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Pima County program reaches out to give tax breaks to disaster victims

Pima County program reaches out to give tax breaks to disaster victims

Rigel Comé, a special staff assistant with the Pima County Assessor’s Office, photographs a home in Tucson after a catastrophic fire. A new program at the Assessor’s Office seeks to reach out to property owners, helping them to file a notice claim to reduce their valuation after a calamity.

Owners of home and businesses who suffer major damage from fire or other disasters are getting help with timely breaks on their property taxes, thanks to a new program adopted by the Pima County Assessor’s Office.

In January, the assessor launched a “rapid-response” program designed to help both businesses and homeowners in the event of a catastrophic fire, flood or other unforeseen accident that has caused significant damage.

Property taxpayers who suffer such losses can file notices of claim to reduce their property taxes until the damaged structures can be rebuilt and reassessed.

Under the new program, the Assessor’s Office is working with local fire departments and governments to reach out to taxpayers immediately after a fire or other catastrophic loss and help them file claims.

So far, county staffers have contacted about three dozen fire-damaged properties since the program started, averaging about five properties a week.

Pima County Assessor Suzanne Droubie said the program is designed to afford taxpayers relief on their bills as soon as possible after they suffer major losses.

“We’re trying to make a terrible situation just a little bit easier,” she said.

Droubie, a Democrat elected to her first term last November, said she learned about the impact of disasters on property values firsthand when she joined the Assessor’s Office as a senior appraiser in 2008 and was assigned to reevaluate values of properties destroyed and later rebuilt after the Aspen Fire swept through Mount Lemmon and Summerhaven in 2003.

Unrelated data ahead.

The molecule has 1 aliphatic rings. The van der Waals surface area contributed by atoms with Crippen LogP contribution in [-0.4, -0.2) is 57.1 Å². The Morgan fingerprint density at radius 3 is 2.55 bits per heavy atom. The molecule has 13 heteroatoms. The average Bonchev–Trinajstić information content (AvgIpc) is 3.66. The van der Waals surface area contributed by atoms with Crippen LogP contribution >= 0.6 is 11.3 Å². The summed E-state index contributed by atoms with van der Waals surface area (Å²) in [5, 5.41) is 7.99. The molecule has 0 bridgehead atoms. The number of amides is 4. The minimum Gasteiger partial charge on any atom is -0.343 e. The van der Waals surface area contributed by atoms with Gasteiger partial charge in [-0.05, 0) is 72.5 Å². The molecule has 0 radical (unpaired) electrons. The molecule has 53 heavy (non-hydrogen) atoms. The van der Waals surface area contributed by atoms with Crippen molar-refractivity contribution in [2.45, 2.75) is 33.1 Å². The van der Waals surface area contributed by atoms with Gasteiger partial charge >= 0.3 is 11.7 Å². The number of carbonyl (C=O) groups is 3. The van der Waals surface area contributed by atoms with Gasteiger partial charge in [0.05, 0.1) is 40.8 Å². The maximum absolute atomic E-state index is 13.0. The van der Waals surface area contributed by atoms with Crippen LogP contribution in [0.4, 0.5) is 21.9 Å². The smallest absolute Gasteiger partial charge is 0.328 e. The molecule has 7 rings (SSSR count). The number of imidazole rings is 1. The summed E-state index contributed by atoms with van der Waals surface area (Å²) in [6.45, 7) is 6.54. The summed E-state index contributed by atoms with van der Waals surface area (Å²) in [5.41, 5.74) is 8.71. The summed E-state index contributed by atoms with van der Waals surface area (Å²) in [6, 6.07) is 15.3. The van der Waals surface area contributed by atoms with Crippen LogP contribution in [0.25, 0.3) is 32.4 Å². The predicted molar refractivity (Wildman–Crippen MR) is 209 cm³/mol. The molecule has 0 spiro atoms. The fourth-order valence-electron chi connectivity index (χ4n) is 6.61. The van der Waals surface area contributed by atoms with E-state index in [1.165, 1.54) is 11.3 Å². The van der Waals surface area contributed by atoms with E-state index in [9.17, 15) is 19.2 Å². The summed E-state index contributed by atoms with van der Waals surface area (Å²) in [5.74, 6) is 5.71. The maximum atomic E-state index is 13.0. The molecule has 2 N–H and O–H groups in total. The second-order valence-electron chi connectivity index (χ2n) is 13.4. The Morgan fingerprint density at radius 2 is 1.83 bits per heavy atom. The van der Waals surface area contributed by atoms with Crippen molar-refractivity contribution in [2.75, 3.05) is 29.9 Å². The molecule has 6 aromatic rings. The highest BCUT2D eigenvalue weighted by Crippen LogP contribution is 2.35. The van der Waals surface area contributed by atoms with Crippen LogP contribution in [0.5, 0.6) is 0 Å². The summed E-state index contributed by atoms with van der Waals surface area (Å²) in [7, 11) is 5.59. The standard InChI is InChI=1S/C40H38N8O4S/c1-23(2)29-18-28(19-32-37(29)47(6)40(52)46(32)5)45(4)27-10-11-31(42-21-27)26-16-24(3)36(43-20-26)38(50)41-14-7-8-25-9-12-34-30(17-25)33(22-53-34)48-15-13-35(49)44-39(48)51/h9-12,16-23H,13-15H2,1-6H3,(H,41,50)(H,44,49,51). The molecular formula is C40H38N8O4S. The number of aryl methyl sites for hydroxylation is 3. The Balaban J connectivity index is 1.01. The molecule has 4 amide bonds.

She was reminded of those impacts last summer as she viewed the destruction wrought by the Bighorn Fire from her home in the Catalina area, not far from the fire’s start.

“Ultimately, it falls on the taxpayer (to file a notice of claim), but I thought, ‘why doesn’t the Assessor’s Office take a more proactive approach?’” she said. “When your house burns down, I can pretty much guarantee you, the last thing you’re thinking about is, ‘I better call the Assessor’s Office and get my (property) improvements off the rolls.’”

Notices of claim don’t take an entire property off the county tax rolls, but the reduction in property taxes until a home is rebuilt can amount to thousands of dollars for a typical Tucson-area home.

Droubie cited the hypothetical example of a home with a value of $200,000, for which the owner in a certain area would pay about $3,000 in annual property taxes.

If a fire totally destroyed the home, the property value could be adjusted to be based on the remaining land value, which say at $40,000 would result in an annual tax bill of just $600 — saving the homeowner $2,400 over a year.

Taxpayers who don’t promptly file notices of claim can file later and get credit retroactively, Droubie noted.

Rebuilding a home from the ground up can now easily take a year, especially with supply-chain disruptions and high building costs in the wake of the COVID-19 pandemic, Droubie noted.

Business taxpayers can also benefit from a prompt tax break, she added.

“Property taxes can be one of the largest expenses if you own a business, and when something like this happens, it’s devastating,” Droubie said. “We’re making sure we do our part, because if our businesses aren’t thriving, neither is our community.”

As part of the program, staffers from the Assessor’s Office visit the disaster sites and contact the owners to help them file claims for value relief.

The property’s valuation is adjusted to reflect a major loss until it is rebuilt and can be reappraised, Droubie said, noting that the department later inspects each property and keeps in contact with the owners as reconstruction progresses.

Droubie said the disaster rapid-response program is just one of several measures her office is taking to provide more services, including plans to increase outreach on programs such as a property-tax freeze offered to seniors and special exemptions for lower-income widows and widowers.

“My philosophy is that government is here to help, and I know that’s not always what it seems like, but that’s what we’re trying do,” she said. “We don’t just want to be that entity that values your house, we want to get out there and provide services also.”

For more information, call the Assessor’s Office at 724-8630.

Contact senior reporter David Wichner at or 573-4181. On Twitter: @dwichner. On Facebook:

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